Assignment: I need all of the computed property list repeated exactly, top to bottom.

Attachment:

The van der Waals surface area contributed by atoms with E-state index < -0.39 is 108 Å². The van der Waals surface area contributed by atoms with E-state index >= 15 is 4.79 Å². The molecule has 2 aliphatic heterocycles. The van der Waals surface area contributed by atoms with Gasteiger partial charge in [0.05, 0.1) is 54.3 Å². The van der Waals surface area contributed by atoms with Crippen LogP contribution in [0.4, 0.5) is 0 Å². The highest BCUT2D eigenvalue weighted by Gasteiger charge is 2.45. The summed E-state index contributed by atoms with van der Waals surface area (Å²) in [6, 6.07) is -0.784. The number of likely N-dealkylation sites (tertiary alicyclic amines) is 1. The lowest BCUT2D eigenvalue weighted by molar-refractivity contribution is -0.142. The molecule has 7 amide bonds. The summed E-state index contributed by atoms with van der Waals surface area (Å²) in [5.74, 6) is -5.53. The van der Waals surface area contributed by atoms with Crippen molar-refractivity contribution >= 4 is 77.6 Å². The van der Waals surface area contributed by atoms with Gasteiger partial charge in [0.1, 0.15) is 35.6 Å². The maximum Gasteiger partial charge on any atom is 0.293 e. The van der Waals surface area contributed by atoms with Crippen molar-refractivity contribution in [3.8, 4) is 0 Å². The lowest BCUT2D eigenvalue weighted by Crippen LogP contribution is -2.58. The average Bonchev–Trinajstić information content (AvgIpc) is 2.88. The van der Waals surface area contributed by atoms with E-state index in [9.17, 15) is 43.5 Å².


The van der Waals surface area contributed by atoms with E-state index < -0.39 is 108 Å². The van der Waals surface area contributed by atoms with E-state index >= 15 is 4.79 Å². The molecule has 2 aliphatic heterocycles. The van der Waals surface area contributed by atoms with Gasteiger partial charge in [0.05, 0.1) is 54.3 Å². The van der Waals surface area contributed by atoms with Crippen LogP contribution in [0.4, 0.5) is 0 Å². The highest BCUT2D eigenvalue weighted by Gasteiger charge is 2.45. The summed E-state index contributed by atoms with van der Waals surface area (Å²) in [6, 6.07) is -0.784. The number of likely N-dealkylation sites (tertiary alicyclic amines) is 1. The lowest BCUT2D eigenvalue weighted by molar-refractivity contribution is -0.142. The molecule has 7 amide bonds. The summed E-state index contributed by atoms with van der Waals surface area (Å²) in [5.74, 6) is -5.53. The van der Waals surface area contributed by atoms with Crippen molar-refractivity contribution >= 4 is 77.6 Å². The van der Waals surface area contributed by atoms with Gasteiger partial charge in [0.1, 0.15) is 35.6 Å². The maximum Gasteiger partial charge on any atom is 0.293 e. The van der Waals surface area contributed by atoms with Crippen molar-refractivity contribution in [3.8, 4) is 0 Å². The lowest BCUT2D eigenvalue weighted by Crippen LogP contribution is -2.58. The average Bonchev–Trinajstić information content (AvgIpc) is 2.88. The van der Waals surface area contributed by atoms with E-state index in [9.17, 15) is 43.5 Å².